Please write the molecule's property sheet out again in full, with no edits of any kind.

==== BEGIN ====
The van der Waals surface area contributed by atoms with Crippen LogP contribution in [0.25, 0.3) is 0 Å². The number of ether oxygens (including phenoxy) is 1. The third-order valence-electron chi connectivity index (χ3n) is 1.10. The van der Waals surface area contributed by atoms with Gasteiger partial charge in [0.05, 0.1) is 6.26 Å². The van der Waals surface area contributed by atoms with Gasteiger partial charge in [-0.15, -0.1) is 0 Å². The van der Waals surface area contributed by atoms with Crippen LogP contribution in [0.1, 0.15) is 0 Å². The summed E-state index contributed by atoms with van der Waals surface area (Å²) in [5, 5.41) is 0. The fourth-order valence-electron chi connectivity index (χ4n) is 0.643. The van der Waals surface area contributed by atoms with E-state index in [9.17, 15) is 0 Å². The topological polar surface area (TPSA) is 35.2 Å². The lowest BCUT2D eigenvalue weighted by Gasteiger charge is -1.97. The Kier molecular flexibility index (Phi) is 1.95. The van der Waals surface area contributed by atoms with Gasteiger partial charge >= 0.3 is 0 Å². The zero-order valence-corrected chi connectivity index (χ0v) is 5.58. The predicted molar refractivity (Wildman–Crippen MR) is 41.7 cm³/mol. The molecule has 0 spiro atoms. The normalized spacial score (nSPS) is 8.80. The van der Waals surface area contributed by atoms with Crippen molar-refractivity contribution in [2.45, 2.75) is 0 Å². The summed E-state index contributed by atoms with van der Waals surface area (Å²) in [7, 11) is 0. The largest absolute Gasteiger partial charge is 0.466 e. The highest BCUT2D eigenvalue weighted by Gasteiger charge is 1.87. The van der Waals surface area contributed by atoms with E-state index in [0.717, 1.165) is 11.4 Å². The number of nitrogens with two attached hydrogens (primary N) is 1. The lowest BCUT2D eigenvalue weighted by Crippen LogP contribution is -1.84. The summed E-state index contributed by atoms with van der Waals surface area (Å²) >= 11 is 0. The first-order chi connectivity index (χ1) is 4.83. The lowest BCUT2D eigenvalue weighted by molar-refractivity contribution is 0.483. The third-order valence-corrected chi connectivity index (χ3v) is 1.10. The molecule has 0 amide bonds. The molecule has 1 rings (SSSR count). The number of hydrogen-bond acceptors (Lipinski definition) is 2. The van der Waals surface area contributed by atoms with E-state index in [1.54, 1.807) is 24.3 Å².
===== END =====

The van der Waals surface area contributed by atoms with Crippen LogP contribution in [0.25, 0.3) is 0 Å². The number of ether oxygens (including phenoxy) is 1. The third-order valence-electron chi connectivity index (χ3n) is 1.10. The van der Waals surface area contributed by atoms with Gasteiger partial charge in [0.05, 0.1) is 6.26 Å². The van der Waals surface area contributed by atoms with Gasteiger partial charge in [-0.15, -0.1) is 0 Å². The van der Waals surface area contributed by atoms with Crippen LogP contribution in [0.1, 0.15) is 0 Å². The summed E-state index contributed by atoms with van der Waals surface area (Å²) in [5, 5.41) is 0. The fourth-order valence-electron chi connectivity index (χ4n) is 0.643. The van der Waals surface area contributed by atoms with E-state index in [9.17, 15) is 0 Å². The topological polar surface area (TPSA) is 35.2 Å². The lowest BCUT2D eigenvalue weighted by Gasteiger charge is -1.97. The Kier molecular flexibility index (Phi) is 1.95. The van der Waals surface area contributed by atoms with Gasteiger partial charge >= 0.3 is 0 Å². The zero-order valence-corrected chi connectivity index (χ0v) is 5.58. The predicted molar refractivity (Wildman–Crippen MR) is 41.7 cm³/mol. The molecule has 0 spiro atoms. The normalized spacial score (nSPS) is 8.80. The van der Waals surface area contributed by atoms with Crippen molar-refractivity contribution in [2.45, 2.75) is 0 Å². The summed E-state index contributed by atoms with van der Waals surface area (Å²) in [7, 11) is 0. The largest absolute Gasteiger partial charge is 0.466 e. The highest BCUT2D eigenvalue weighted by Gasteiger charge is 1.87. The van der Waals surface area contributed by atoms with E-state index in [0.717, 1.165) is 11.4 Å². The number of nitrogens with two attached hydrogens (primary N) is 1. The lowest BCUT2D eigenvalue weighted by Crippen LogP contribution is -1.84. The summed E-state index contributed by atoms with van der Waals surface area (Å²) >= 11 is 0. The first-order chi connectivity index (χ1) is 4.83. The lowest BCUT2D eigenvalue weighted by molar-refractivity contribution is 0.483. The third-order valence-corrected chi connectivity index (χ3v) is 1.10. The molecule has 0 amide bonds. The molecule has 1 rings (SSSR count). The number of hydrogen-bond acceptors (Lipinski definition) is 2. The van der Waals surface area contributed by atoms with E-state index in [1.54, 1.807) is 24.3 Å².